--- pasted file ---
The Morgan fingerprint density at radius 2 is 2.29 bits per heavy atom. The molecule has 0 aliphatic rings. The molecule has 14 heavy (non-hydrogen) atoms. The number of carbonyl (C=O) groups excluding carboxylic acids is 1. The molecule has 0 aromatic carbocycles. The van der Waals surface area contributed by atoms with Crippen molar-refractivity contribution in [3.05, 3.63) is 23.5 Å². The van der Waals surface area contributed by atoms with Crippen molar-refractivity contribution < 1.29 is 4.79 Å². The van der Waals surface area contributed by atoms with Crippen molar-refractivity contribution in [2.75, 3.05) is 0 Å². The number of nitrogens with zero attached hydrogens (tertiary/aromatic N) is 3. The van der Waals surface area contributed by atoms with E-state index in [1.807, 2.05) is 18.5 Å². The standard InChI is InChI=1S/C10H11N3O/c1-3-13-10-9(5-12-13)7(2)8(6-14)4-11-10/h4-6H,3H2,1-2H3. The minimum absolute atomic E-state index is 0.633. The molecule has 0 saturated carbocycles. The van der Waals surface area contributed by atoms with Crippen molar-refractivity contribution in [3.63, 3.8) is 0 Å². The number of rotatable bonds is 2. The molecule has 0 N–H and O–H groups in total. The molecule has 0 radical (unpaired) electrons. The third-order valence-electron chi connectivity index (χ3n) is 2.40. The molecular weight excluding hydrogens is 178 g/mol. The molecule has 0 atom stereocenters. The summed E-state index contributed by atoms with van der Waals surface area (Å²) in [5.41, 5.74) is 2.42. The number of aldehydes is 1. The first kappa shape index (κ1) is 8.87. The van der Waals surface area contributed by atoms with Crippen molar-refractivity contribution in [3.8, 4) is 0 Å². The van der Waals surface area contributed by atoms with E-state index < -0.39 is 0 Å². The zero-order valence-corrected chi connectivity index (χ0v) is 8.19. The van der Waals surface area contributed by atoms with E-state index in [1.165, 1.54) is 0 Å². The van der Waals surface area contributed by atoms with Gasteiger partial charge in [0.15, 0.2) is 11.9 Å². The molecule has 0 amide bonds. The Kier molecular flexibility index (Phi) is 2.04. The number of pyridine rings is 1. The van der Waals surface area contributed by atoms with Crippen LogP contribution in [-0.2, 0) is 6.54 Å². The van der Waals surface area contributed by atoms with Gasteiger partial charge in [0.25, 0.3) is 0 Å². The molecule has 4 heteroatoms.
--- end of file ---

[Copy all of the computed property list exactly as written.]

The Morgan fingerprint density at radius 2 is 2.29 bits per heavy atom. The molecule has 0 aliphatic rings. The molecule has 14 heavy (non-hydrogen) atoms. The number of carbonyl (C=O) groups excluding carboxylic acids is 1. The molecule has 0 aromatic carbocycles. The van der Waals surface area contributed by atoms with Crippen molar-refractivity contribution in [3.05, 3.63) is 23.5 Å². The van der Waals surface area contributed by atoms with Crippen molar-refractivity contribution < 1.29 is 4.79 Å². The van der Waals surface area contributed by atoms with Crippen molar-refractivity contribution in [2.75, 3.05) is 0 Å². The number of nitrogens with zero attached hydrogens (tertiary/aromatic N) is 3. The van der Waals surface area contributed by atoms with E-state index in [1.807, 2.05) is 18.5 Å². The standard InChI is InChI=1S/C10H11N3O/c1-3-13-10-9(5-12-13)7(2)8(6-14)4-11-10/h4-6H,3H2,1-2H3. The minimum absolute atomic E-state index is 0.633. The molecule has 0 saturated carbocycles. The van der Waals surface area contributed by atoms with Crippen molar-refractivity contribution in [3.63, 3.8) is 0 Å². The number of rotatable bonds is 2. The molecule has 0 N–H and O–H groups in total. The molecule has 0 radical (unpaired) electrons. The third-order valence-electron chi connectivity index (χ3n) is 2.40. The molecular weight excluding hydrogens is 178 g/mol. The molecule has 0 atom stereocenters. The summed E-state index contributed by atoms with van der Waals surface area (Å²) in [5.41, 5.74) is 2.42. The number of aldehydes is 1. The first kappa shape index (κ1) is 8.87. The van der Waals surface area contributed by atoms with Crippen molar-refractivity contribution in [3.8, 4) is 0 Å². The van der Waals surface area contributed by atoms with E-state index < -0.39 is 0 Å². The zero-order valence-corrected chi connectivity index (χ0v) is 8.19. The van der Waals surface area contributed by atoms with E-state index in [1.165, 1.54) is 0 Å². The van der Waals surface area contributed by atoms with Gasteiger partial charge in [0.15, 0.2) is 11.9 Å². The molecule has 0 amide bonds. The Kier molecular flexibility index (Phi) is 2.04. The number of pyridine rings is 1. The van der Waals surface area contributed by atoms with Crippen LogP contribution in [-0.2, 0) is 6.54 Å². The van der Waals surface area contributed by atoms with Gasteiger partial charge in [0.25, 0.3) is 0 Å². The molecule has 4 heteroatoms.